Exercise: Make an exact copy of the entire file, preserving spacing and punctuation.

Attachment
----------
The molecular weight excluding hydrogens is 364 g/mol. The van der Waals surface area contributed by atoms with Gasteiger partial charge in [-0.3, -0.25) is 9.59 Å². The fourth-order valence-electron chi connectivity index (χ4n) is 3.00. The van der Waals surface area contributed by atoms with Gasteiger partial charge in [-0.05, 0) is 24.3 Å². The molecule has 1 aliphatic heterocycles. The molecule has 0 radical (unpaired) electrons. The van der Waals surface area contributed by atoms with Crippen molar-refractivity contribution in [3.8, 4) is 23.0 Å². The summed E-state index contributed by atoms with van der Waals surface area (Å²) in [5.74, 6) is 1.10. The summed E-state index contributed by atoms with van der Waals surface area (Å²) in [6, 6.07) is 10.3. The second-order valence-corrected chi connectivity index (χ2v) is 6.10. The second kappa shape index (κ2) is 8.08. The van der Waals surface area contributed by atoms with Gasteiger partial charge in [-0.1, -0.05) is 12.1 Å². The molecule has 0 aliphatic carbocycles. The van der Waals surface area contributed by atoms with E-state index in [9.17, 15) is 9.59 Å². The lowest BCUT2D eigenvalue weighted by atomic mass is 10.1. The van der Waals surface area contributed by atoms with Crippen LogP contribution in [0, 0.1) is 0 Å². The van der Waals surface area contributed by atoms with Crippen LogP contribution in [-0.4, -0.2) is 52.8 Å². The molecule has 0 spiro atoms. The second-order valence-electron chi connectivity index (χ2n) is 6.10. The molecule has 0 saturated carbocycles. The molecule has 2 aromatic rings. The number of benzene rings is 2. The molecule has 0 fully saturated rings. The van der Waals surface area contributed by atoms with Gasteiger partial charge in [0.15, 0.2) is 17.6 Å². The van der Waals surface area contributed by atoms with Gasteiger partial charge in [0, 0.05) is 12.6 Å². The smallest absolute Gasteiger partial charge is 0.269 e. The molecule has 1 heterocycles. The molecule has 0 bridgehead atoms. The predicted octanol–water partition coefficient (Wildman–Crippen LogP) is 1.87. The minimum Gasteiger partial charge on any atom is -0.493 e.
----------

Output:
The molecular weight excluding hydrogens is 364 g/mol. The van der Waals surface area contributed by atoms with Gasteiger partial charge in [-0.3, -0.25) is 9.59 Å². The fourth-order valence-electron chi connectivity index (χ4n) is 3.00. The van der Waals surface area contributed by atoms with Gasteiger partial charge in [-0.05, 0) is 24.3 Å². The molecule has 1 aliphatic heterocycles. The molecule has 0 radical (unpaired) electrons. The van der Waals surface area contributed by atoms with Crippen molar-refractivity contribution in [3.8, 4) is 23.0 Å². The summed E-state index contributed by atoms with van der Waals surface area (Å²) in [5.74, 6) is 1.10. The summed E-state index contributed by atoms with van der Waals surface area (Å²) in [6, 6.07) is 10.3. The second-order valence-corrected chi connectivity index (χ2v) is 6.10. The second kappa shape index (κ2) is 8.08. The van der Waals surface area contributed by atoms with Gasteiger partial charge in [-0.1, -0.05) is 12.1 Å². The molecule has 0 aliphatic carbocycles. The van der Waals surface area contributed by atoms with E-state index in [9.17, 15) is 9.59 Å². The lowest BCUT2D eigenvalue weighted by atomic mass is 10.1. The van der Waals surface area contributed by atoms with Crippen LogP contribution in [0, 0.1) is 0 Å². The van der Waals surface area contributed by atoms with Crippen LogP contribution in [-0.4, -0.2) is 52.8 Å². The molecule has 0 spiro atoms. The second-order valence-electron chi connectivity index (χ2n) is 6.10. The molecule has 0 saturated carbocycles. The molecule has 2 aromatic rings. The number of benzene rings is 2. The molecule has 0 fully saturated rings. The van der Waals surface area contributed by atoms with Gasteiger partial charge in [0.15, 0.2) is 17.6 Å². The van der Waals surface area contributed by atoms with Gasteiger partial charge in [0, 0.05) is 12.6 Å². The smallest absolute Gasteiger partial charge is 0.269 e. The molecule has 1 heterocycles. The molecule has 0 bridgehead atoms. The predicted octanol–water partition coefficient (Wildman–Crippen LogP) is 1.87. The minimum Gasteiger partial charge on any atom is -0.493 e.